Friday, May 26, 2023

Some comments on the passing scene

Saw some good comments today on various things - here they are: 

 First, this is absolutely true: The Trudeau government may be the Rodney Dangerfield of governments - they don't get no respect! - but they keep on keeping on. And people appreciate it, too: The National Post writes:
Trudeau has a 40 per cent approval rating against 55 per cent who disapprove. The pollster noted in a recent analysis that this is slightly better than his predecessor Stephen Harper, who hit his own eight-year mark at an approval to disapproval rate of 36 to 58.
And it’s way better than Brian Mulroney, whose political career was on the edge of collapse after eight years; he had a near-universal disapproval rating of 83 per cent.
Trudeau is even polling better than his father. In 1976, on the eighth anniversary of Pierre Trudeau’s swearing-in, Angus Reid Institute numbers show that nearly twice as many Canadians disliked him as liked him; approval was 32 per cent against a disapproval rate of 57.
...In the winter of 2001, an incredible 54 per cent of Canadians approved of Chrétien’s job as prime minister, against 42 per cent who didn’t.
Hmmm....I wonder what was going on in the winter of 2001? Oh, yeah...Canada went to war, which is a time when people always rally round the flag. The Post grudginly reminds us:
At the time, Chrétien was overseeing the entry of Canadian troops into Afghanistan in the wake of the 9/11 terrorist attacks. His government had also just finished bringing Canada back from the brink of sovereign debt collapse.
So, actually, that National Post story could have read: "Trudeau is the most popular prime minister for the last half=century, except for when the country went to war". Here are the net approval figures:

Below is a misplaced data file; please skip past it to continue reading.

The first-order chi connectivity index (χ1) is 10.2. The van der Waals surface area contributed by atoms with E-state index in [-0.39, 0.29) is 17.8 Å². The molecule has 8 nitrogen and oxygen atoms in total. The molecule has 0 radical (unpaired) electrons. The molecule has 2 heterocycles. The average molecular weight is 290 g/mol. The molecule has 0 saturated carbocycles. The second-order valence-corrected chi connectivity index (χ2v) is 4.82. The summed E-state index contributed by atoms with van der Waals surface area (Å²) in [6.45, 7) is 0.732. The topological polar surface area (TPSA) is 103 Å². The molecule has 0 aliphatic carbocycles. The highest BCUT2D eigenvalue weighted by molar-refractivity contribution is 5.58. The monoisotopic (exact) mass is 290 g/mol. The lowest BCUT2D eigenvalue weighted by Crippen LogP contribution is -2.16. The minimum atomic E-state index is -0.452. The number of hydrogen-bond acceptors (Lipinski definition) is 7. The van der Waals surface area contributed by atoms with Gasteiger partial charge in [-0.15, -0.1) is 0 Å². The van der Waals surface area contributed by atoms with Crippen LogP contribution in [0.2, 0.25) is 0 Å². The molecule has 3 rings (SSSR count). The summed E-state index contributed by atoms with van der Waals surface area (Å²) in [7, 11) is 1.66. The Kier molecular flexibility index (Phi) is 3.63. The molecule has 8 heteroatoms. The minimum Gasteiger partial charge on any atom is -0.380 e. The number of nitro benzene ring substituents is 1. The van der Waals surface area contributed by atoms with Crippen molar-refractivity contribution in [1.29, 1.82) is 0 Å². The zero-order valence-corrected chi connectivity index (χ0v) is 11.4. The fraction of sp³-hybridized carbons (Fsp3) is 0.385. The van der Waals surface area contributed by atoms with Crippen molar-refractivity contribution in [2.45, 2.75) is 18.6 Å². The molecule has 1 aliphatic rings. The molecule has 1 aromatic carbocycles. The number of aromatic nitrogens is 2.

People may be starting to notice that there may be something hinky about Poilievre's continued refusal to seek a security clearance. Even with the clearance, he isn't going to be forced to look at confidential docs like those on which the Johnston report is based -- PP can do whatever he likes. But its really very odd that he apparently just refuses to take the routine steps that any Opposition Leader would take to get the level of security clearance that any Opposition Leader needs:
Overseas, our PM does us proud: Moving on -- this was some great news and I'm proud to be a Canadian today: Moving to American politics: Here is some terrific news:

1 comment:

Cap said...

From the Daily Scrum link above: "One prevailing theory is that if Poilievre is given access to factual information that debunks his many false narratives, it would severely hurt his misinformation campaign aimed at the Canadian people and put him in line with the government."

I don't buy it. PP's never let the truth limit his lying. Remember that complete fabrication about meeting "Mustafa from Calgary" at the Ottawa airport? No, i suspect that PP won't submit to the top-secret vetting process because there's a good chance he'd fail. Here's the thing though, PP was vetted as a cabinet minister, but that was when he was single. There's a reason he suddenly dropped out of the Con leadership race last time citing family commitments. But none of the media outlets are willing ask him about it, let alone dig into his wife's background. They'd be crucified by Cons shrieking that wives are off limits. But a potential PM who won't submit to security screening is a huge red flag that the corporate media should be reporting, but isn't. This is journalistic malpractice.